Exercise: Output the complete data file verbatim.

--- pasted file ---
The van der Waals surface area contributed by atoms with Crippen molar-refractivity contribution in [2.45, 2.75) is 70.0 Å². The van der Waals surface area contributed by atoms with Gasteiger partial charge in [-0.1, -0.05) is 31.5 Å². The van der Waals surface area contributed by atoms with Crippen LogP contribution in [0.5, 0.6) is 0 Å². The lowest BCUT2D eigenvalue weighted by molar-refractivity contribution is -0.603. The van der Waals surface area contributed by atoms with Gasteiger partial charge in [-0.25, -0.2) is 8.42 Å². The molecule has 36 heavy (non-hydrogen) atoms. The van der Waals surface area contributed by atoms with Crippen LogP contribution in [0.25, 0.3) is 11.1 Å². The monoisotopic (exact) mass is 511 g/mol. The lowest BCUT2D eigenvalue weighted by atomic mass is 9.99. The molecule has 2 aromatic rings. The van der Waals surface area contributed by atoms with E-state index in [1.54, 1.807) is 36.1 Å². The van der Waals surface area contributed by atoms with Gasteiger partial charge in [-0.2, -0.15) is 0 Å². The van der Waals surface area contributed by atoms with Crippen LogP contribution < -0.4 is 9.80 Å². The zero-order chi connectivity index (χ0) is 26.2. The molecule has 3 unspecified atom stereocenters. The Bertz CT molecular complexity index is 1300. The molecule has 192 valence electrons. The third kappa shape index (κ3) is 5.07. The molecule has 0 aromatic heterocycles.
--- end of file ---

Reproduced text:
The van der Waals surface area contributed by atoms with Crippen molar-refractivity contribution in [2.45, 2.75) is 70.0 Å². The van der Waals surface area contributed by atoms with Gasteiger partial charge in [-0.1, -0.05) is 31.5 Å². The van der Waals surface area contributed by atoms with Crippen LogP contribution in [0.5, 0.6) is 0 Å². The lowest BCUT2D eigenvalue weighted by molar-refractivity contribution is -0.603. The van der Waals surface area contributed by atoms with Gasteiger partial charge in [-0.25, -0.2) is 8.42 Å². The molecule has 36 heavy (non-hydrogen) atoms. The van der Waals surface area contributed by atoms with Crippen LogP contribution in [0.25, 0.3) is 11.1 Å². The monoisotopic (exact) mass is 511 g/mol. The lowest BCUT2D eigenvalue weighted by atomic mass is 9.99. The molecule has 2 aromatic rings. The van der Waals surface area contributed by atoms with E-state index in [1.54, 1.807) is 36.1 Å². The van der Waals surface area contributed by atoms with Gasteiger partial charge in [-0.2, -0.15) is 0 Å². The van der Waals surface area contributed by atoms with Crippen LogP contribution < -0.4 is 9.80 Å². The zero-order chi connectivity index (χ0) is 26.2. The molecule has 3 unspecified atom stereocenters. The Bertz CT molecular complexity index is 1300. The molecule has 192 valence electrons. The third kappa shape index (κ3) is 5.07. The molecule has 0 aromatic heterocycles.